3) ‘Made in China’ - This concept is well known, but the rapid pace of improvement in local Chinese quality continues to impress. On previous visits, I could easily tell the difference between a locally produced Chinese car and a western one. It is getting increasingly tougher. Most local Chinese brands (not only autos) have recruited western designers. The same is true across the manufacturing chain, though there remain pockets where Western companies still lead the way.
4) Rise of Chinese domestic brands - This extends to Chinese brands. The younger generation is less likely to buy a western brand blindly like his or her parents, and loyalty is only as good as your latest innovation (Apple is still aspirational but the local Chinese mobile brands are the rising 2nd tier leaders). Further localisation and personalisation continue to increase in importance. This trend of the rise of domestic Chinese brands is something we need to focus on in all the consumption segments (staples, discretionary, autos etc.)
5) Technology - This probably was the biggest eye opener for me. What has been achieved in the last few years in China in technology and innovation is simply breath taking. I used Chinese apps during the course of the week including- the easy Didi service app for transport, seamless payments through Alipay, and watched the locals exchange through WeChat QR codes rather than business cards. Technology permeates every corner. I did not use cash once in my travels!
However, making the valuations work for any of these technology companies is difficult and there is significant froth in the tech/fintech IPO market.
Spending a couple of days in Shenzhen was interesting. Shenzhen used to be where you could go to buy cheap Rolex rip-offs. Now it is the test bed of innovation. Most electronic prototype testing now happens here and, just like Silicon Valley, there is a significant ecosystem effect at work. As an example, we met with the co-founder of a car start-up NIO (backed by Tencent/Sequioia which has gone from start-up concept to a model in production (by March 2018) under the space of 3yrs (see the impressive videos at https://www.nio.io/visioncar & https://www.youtube.com/watch?v=dAQ_7fQu8IQ. Their motto is ‘blue sky here’ and actually through most of my trip China had blue skies.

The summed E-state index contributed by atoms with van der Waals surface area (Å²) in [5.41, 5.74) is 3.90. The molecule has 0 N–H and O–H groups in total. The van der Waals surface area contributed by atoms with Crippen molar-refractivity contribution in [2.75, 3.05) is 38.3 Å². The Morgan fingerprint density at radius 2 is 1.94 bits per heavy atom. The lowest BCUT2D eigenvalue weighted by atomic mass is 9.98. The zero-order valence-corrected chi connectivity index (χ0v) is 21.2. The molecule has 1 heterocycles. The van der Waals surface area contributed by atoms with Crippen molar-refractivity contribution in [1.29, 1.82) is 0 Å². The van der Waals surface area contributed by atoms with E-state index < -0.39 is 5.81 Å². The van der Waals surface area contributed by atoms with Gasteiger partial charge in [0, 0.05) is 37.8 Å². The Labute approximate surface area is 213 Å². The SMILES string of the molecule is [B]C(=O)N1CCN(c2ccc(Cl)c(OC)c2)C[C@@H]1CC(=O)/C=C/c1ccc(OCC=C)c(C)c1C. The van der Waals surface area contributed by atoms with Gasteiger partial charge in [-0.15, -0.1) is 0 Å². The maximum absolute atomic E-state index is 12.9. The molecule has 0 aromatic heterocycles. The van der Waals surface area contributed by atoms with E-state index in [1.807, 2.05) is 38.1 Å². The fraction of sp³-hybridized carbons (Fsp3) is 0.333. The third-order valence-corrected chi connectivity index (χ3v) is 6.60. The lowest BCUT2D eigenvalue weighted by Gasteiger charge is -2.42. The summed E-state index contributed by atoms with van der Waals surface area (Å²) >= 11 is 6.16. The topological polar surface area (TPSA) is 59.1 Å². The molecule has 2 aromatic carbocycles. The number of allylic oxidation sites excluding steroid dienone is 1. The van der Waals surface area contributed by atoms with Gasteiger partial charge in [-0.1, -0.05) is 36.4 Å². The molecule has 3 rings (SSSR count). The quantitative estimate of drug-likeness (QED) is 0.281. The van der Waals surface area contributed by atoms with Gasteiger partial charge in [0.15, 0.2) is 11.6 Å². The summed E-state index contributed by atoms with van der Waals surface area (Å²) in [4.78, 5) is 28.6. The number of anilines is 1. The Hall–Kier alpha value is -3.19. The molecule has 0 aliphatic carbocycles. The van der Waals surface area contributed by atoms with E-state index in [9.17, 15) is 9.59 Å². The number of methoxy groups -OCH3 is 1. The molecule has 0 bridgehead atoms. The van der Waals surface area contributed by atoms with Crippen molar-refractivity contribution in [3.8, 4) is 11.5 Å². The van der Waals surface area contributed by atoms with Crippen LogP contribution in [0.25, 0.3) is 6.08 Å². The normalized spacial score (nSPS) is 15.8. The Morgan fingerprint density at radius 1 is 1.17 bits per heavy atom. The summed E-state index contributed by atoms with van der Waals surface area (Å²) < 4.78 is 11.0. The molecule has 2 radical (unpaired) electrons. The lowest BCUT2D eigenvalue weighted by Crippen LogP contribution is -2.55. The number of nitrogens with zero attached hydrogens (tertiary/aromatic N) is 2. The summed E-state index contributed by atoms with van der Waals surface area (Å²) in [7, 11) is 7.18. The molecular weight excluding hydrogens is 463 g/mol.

Looking at the bigger picture, this means that all western companies either need to have development centres in China or ears to the ground to decipher what could out-innovate them.
Lastly, the problems of proposed regulation that we see with western tech companies, such as Facebook and Google, are not an issue as Alibaba, Baidu and Tencent closely partner with the government. However this is an area where, as they become bigger, regulation may make an impact.
What does this mean for investing in China?
Overcapacity, poor capital allocation and questionable corporate governance have made it difficult for many of us quality-biased investors to invest (v/s rent) in Chinese stocks beyond the internet names such as Tencent, Baidu and Alibaba. We have therefore tried to play Chinese growth through western companies. At the margin, I think this is changing.
Environmental control and the debt issues have reduced capacity additions across a range of sectors. They have also led to consolidation in industries the pace of which is only accelerating. State owned enterprise reforms have led to a number of companies putting in place stock option plans leading to some semblance of corporate governance coming through. Destruction of wealth through expensive international acquisitions (due to anti-trust concerns) are also less likely.
So you have consolidating industry structures, reduced capacity additions with improving corporate governance and a level of innovation from and within China that is astounding. Happily for me, there are some strong management teams operating here too.
It does seem that the World’s Factory is morphing into the World’s laboratory (see the chart on patent applications below). This points to some interesting stock picking ideas – and that certainly piques my interest!